The cost of insuring New York City’s condominiums and co-op apartments has reportedly risen steeply over the last year, with some rate increases approaching 600 percent.
An article in Newsday found that increases of between 10 and 20 percent for smaller units were common, while some high rises have seen rates jump by up to 600 percent according to Robert E. Mackoul, president of Mackoul & Associates, a Long Island insurance agency.
The article cited examples such as a 14-story, 424 unit property in Forest Hills, which saw premiums increase to $250,000 from $85,000, and a 1844 unit Floral Park Co-op where rates had increased from $300,000 to $1.6 million. Insurers now consider that complex, which was formerly treated as one unit, as three separate buildings.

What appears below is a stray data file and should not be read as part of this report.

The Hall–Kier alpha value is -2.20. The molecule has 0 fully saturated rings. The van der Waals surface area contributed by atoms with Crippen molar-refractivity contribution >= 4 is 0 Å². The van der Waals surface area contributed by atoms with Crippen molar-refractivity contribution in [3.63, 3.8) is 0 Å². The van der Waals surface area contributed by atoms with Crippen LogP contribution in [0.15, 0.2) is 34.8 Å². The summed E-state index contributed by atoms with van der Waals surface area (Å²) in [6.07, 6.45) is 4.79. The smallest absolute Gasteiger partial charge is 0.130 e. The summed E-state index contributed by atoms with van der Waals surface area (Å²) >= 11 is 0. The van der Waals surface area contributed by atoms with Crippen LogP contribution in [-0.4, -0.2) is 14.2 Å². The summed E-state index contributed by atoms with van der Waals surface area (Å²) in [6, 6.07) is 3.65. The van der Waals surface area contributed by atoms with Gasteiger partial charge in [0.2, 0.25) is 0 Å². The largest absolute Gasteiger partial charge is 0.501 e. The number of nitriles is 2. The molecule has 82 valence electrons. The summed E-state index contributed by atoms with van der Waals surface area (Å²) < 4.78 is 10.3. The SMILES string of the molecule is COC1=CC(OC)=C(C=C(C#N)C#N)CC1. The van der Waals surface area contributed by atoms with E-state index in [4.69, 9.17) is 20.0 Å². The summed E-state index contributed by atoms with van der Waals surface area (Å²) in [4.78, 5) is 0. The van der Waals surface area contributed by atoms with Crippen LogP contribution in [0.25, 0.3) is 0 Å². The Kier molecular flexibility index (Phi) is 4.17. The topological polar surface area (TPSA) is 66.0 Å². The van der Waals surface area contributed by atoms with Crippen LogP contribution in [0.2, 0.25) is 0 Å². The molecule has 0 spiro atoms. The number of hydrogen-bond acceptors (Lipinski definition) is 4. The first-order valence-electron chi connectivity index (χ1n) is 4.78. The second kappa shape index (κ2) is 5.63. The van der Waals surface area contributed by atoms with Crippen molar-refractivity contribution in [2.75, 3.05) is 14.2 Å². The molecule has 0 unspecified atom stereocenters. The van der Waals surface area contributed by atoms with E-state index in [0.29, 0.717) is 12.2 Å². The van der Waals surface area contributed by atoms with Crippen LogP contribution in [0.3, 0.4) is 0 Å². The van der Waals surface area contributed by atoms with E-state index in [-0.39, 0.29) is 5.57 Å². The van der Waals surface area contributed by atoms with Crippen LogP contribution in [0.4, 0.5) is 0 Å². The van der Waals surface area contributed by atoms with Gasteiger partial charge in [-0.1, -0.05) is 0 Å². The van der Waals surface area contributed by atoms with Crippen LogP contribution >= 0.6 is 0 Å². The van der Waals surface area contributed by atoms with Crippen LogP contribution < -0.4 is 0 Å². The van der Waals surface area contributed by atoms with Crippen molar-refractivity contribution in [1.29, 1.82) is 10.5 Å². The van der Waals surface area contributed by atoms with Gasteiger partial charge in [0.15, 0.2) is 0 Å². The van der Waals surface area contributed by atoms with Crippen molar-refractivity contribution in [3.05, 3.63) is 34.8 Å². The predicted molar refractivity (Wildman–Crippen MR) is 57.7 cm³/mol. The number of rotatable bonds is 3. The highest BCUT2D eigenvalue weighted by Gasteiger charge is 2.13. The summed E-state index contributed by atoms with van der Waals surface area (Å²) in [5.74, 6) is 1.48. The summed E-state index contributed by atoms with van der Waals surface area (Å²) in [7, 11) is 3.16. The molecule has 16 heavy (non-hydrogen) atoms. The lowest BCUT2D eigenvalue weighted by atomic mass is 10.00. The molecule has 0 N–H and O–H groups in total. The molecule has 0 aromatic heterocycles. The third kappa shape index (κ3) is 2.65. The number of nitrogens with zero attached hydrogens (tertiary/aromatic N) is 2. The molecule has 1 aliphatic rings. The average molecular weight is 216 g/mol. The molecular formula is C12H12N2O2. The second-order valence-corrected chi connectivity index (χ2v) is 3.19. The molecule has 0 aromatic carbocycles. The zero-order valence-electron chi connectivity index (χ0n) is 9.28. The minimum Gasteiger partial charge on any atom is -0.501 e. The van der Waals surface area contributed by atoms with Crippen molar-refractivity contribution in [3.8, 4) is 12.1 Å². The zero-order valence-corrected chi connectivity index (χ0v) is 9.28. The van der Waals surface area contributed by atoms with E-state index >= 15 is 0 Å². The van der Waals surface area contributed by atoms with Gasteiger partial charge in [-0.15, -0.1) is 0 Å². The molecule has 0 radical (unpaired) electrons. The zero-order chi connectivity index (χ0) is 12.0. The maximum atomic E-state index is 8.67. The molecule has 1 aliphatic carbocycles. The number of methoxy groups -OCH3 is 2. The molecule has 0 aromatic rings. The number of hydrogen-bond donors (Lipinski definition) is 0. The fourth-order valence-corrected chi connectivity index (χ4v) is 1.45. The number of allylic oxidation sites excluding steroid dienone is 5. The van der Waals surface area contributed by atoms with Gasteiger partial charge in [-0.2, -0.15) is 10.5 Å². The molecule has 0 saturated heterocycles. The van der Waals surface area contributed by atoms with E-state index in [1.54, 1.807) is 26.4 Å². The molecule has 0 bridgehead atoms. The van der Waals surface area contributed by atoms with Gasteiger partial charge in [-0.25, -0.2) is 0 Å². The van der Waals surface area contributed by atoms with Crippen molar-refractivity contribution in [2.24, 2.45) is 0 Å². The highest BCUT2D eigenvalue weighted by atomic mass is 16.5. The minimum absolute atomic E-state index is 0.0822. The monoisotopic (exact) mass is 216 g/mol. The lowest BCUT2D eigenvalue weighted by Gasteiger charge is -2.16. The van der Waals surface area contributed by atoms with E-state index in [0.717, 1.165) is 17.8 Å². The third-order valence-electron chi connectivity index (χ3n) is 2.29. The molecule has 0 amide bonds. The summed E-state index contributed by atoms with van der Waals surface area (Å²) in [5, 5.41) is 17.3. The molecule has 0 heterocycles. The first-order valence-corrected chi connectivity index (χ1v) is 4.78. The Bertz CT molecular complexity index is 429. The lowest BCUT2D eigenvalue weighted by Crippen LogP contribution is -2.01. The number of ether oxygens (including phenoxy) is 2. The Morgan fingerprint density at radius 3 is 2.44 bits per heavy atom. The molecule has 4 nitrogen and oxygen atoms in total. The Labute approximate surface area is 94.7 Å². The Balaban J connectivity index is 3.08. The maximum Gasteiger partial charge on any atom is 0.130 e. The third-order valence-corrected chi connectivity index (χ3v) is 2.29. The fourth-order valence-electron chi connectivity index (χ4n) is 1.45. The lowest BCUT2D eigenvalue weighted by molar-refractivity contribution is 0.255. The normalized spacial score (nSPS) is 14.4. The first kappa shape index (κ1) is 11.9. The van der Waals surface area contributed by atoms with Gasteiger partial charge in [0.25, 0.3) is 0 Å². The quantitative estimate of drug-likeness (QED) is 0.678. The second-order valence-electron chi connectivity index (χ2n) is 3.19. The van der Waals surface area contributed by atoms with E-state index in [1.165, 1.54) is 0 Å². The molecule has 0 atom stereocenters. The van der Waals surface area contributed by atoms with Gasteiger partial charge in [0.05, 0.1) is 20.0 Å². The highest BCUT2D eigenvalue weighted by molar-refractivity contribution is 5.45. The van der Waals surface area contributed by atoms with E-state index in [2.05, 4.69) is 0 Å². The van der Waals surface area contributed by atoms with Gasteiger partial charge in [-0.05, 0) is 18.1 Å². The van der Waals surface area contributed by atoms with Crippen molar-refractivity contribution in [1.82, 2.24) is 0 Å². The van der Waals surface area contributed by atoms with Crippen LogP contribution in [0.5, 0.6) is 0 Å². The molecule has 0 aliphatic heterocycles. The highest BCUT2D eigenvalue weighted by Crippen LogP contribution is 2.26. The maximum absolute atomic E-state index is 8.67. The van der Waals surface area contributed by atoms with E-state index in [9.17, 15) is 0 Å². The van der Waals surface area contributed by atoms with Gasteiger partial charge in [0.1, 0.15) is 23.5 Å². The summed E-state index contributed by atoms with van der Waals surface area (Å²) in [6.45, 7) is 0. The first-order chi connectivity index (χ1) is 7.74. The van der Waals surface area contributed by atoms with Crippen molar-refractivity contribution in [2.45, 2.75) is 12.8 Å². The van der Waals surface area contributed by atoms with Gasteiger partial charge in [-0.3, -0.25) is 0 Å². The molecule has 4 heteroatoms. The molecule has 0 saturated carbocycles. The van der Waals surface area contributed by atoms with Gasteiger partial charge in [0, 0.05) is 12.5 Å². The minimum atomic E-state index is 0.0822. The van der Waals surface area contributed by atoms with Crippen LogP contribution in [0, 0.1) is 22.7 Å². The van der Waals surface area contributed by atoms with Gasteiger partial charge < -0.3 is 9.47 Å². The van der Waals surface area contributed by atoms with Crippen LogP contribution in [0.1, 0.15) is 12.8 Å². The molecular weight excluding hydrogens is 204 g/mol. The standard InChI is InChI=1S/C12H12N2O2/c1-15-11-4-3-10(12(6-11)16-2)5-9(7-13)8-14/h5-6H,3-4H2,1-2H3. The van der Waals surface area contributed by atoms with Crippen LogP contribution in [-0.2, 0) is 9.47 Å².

Newsday’s findings appear to validate the insurance industry’s commitment to raise underwriting standards to bring premiums into line with the actual cost of potential claims. The recent decline in investment returns and the undervaluing of losses, compounded by the Sept. 11 attacks, have made sound underwriting practices a real necessity for the industry.
The increases have inevitably been passed on to condo and co-op dwellers, as unit charges have risen sharply. As a result the Federation of New York Housing and Cooperatives & Condominiums is reportedly seeking ways to pool the interests of its members in order to qualify for lower group rates. It plans to hold a risk management seminar in September with industry representatives to review existing policies in an effort to find ways to save money.
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